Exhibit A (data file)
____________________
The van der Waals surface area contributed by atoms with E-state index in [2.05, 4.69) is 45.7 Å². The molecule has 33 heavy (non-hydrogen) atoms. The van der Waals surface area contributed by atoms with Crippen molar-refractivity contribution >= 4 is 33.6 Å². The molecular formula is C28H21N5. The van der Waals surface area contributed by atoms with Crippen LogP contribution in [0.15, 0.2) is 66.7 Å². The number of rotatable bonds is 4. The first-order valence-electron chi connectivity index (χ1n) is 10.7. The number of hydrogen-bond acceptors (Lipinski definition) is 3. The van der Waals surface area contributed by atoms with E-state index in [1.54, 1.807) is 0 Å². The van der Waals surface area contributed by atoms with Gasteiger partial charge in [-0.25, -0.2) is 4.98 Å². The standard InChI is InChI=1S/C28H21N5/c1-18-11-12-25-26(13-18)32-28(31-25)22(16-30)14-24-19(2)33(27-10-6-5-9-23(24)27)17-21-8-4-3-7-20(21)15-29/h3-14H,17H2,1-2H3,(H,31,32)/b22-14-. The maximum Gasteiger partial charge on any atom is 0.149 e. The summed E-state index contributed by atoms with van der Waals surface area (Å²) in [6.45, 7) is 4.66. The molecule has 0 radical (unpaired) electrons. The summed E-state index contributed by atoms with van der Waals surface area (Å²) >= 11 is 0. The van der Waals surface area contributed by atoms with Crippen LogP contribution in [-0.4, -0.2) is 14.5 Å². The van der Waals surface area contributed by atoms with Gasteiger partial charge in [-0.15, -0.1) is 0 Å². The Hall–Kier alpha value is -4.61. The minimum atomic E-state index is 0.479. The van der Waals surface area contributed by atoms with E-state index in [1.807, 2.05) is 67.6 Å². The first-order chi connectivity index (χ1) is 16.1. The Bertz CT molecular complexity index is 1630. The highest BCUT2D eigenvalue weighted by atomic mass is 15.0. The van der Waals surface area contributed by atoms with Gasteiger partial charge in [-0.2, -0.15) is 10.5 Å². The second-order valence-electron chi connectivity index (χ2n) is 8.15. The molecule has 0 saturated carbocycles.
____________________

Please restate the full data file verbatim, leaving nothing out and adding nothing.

The van der Waals surface area contributed by atoms with E-state index in [2.05, 4.69) is 45.7 Å². The molecule has 33 heavy (non-hydrogen) atoms. The van der Waals surface area contributed by atoms with Crippen molar-refractivity contribution >= 4 is 33.6 Å². The molecular formula is C28H21N5. The van der Waals surface area contributed by atoms with Crippen LogP contribution in [0.15, 0.2) is 66.7 Å². The number of rotatable bonds is 4. The first-order valence-electron chi connectivity index (χ1n) is 10.7. The number of hydrogen-bond acceptors (Lipinski definition) is 3. The van der Waals surface area contributed by atoms with E-state index in [1.54, 1.807) is 0 Å². The van der Waals surface area contributed by atoms with Gasteiger partial charge in [-0.25, -0.2) is 4.98 Å². The standard InChI is InChI=1S/C28H21N5/c1-18-11-12-25-26(13-18)32-28(31-25)22(16-30)14-24-19(2)33(27-10-6-5-9-23(24)27)17-21-8-4-3-7-20(21)15-29/h3-14H,17H2,1-2H3,(H,31,32)/b22-14-. The maximum Gasteiger partial charge on any atom is 0.149 e. The summed E-state index contributed by atoms with van der Waals surface area (Å²) in [6.45, 7) is 4.66. The molecule has 0 radical (unpaired) electrons. The summed E-state index contributed by atoms with van der Waals surface area (Å²) >= 11 is 0. The van der Waals surface area contributed by atoms with Crippen LogP contribution in [-0.4, -0.2) is 14.5 Å². The van der Waals surface area contributed by atoms with Gasteiger partial charge in [-0.15, -0.1) is 0 Å². The Hall–Kier alpha value is -4.61. The minimum atomic E-state index is 0.479. The van der Waals surface area contributed by atoms with E-state index in [1.807, 2.05) is 67.6 Å². The first-order chi connectivity index (χ1) is 16.1. The Bertz CT molecular complexity index is 1630. The highest BCUT2D eigenvalue weighted by atomic mass is 15.0. The van der Waals surface area contributed by atoms with Gasteiger partial charge in [-0.2, -0.15) is 10.5 Å². The second-order valence-electron chi connectivity index (χ2n) is 8.15. The molecule has 0 saturated carbocycles.